Arguing the need is greater in a tough economy and the government expense pays for itself by being immediately returned to the private sector, U.S. Sen. Robert Casey announced a push to provide $4.7 billion for heating assistance for low-income families.
The federal program, called the Low-Income Home Energy Assistance Program, or LIHEAP, has been cut in the last three years from $5.1 billion to $3.5 billion, Casey, D-Scranton, said during a teleconference Wednesday.
He and other senators have sent a letter to President Barack Obama asking for an increase next year that amounts to a 55 percent boost.
He said the cost of fuel has risen, with a projected 19 percent increase in oil and 15 percent in natural gas next year.
Additional cuts will leave Pennsylvanians literally – not figuratively, but literally – out in the cold, Casey said. We are requesting no less than $4.7 billion be budgeted this year.
About $3.02 billion is currently requested for the program in 2013.
Casey cited a study done for Congress that estimated the impact of federal spending in several programs. Every dollar spent through LIHEAP generates $1.13 in economic activity, Casey said.
So there's a double benefit, Casey said. Not just the obvious benefit to the family served, but the impact it has on the economy overall.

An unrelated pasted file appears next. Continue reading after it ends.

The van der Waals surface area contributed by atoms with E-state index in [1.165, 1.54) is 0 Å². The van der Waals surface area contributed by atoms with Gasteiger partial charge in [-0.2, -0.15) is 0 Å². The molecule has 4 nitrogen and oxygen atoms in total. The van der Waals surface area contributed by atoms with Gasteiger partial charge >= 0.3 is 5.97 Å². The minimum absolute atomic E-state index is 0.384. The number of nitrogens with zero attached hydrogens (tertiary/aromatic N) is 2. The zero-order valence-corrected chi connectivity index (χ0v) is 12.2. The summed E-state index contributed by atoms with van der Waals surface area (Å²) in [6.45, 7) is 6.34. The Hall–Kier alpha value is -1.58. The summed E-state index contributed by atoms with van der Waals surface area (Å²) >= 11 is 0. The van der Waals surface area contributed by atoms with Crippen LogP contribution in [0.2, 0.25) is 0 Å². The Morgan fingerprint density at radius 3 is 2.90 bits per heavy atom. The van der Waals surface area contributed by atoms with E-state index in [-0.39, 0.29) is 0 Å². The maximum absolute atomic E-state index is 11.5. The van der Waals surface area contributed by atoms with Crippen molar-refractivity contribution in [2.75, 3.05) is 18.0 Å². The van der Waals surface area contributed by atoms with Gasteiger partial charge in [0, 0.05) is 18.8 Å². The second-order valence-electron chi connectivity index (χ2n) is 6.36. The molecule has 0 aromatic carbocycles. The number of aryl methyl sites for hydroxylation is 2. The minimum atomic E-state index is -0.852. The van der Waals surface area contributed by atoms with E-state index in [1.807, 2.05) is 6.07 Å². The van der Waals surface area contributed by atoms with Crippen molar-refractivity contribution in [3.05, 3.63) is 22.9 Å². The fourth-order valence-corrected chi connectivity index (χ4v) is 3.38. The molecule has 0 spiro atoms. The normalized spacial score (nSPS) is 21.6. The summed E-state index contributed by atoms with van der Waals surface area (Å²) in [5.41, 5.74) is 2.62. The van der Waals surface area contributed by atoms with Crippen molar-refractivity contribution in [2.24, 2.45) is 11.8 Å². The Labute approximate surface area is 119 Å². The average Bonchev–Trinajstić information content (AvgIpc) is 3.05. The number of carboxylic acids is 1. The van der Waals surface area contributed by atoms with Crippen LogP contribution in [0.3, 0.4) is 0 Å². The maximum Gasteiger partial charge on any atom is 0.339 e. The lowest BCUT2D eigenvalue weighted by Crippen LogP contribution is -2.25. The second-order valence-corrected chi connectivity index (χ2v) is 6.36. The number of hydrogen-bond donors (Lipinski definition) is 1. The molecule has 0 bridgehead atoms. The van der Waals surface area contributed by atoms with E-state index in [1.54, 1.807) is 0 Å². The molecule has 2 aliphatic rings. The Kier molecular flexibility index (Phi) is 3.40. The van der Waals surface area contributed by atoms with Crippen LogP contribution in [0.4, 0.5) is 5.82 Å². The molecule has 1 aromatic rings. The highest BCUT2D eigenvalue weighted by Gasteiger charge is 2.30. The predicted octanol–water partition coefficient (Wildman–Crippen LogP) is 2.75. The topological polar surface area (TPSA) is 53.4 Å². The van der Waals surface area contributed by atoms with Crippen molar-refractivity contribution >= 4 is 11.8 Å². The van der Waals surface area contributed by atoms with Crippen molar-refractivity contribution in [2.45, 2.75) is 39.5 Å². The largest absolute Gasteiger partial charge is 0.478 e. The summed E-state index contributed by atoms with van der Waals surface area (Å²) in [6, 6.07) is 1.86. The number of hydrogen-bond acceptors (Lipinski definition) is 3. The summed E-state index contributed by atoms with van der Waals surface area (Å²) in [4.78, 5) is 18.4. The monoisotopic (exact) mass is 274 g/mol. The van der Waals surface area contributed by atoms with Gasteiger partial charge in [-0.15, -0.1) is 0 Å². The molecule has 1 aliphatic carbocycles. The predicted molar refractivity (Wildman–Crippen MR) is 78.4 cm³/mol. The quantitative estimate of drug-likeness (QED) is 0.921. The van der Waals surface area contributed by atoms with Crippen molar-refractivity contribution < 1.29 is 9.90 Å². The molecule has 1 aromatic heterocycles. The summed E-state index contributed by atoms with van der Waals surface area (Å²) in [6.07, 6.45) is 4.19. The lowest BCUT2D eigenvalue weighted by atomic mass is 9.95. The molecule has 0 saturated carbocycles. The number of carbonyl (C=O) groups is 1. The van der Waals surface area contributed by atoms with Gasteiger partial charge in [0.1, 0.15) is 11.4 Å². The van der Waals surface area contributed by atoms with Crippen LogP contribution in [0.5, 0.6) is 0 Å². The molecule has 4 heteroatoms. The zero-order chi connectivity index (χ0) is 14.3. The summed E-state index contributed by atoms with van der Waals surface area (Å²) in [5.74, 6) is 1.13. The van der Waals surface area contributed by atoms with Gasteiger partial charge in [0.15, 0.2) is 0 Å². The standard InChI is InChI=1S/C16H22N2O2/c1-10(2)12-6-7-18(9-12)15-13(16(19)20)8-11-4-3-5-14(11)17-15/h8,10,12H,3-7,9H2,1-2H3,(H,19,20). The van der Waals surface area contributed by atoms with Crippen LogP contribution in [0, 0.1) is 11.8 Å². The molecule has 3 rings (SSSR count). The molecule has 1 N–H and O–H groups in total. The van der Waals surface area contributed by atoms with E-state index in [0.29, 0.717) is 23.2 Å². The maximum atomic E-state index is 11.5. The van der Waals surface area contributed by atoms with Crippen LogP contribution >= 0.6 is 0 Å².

Data provided by Casey's office showed LIHEAP money for Luzerne County has dropped from $10.5 million in 2011 to $5.5 million proposed for 2013.
The money is used in two ways: as emergency, one-time help of up to $400 for problems like broken furnaces or loss of utility service, and cash grants paid directly to utilities or fuel providers to help subsidize the cost of heating.
The form can be filled out and returned to the Luzerne County Public Assistance Office, 205 S. Washington St., Wilkes-Barre. The local phone number is 826-2041.
Applications for emergency money can also be made at the Commission for Economic Opportunity by calling 826-0510.
Casey said he appreciates the need to cut federal spending, but said LIHEAP was the wrong program to attack.
I voted for $1 trillion in cuts already, and I believe we need to make more cuts for sure, Casey said. But we need to make cuts that are smart and that get us to a balanced budget in a bipartisan way.
These are real lives. I just hope the people in Washington, especially elected officials who have government salaries, government health care and a lot of benefits, I hope they would do their best to see what real people are living through, he said.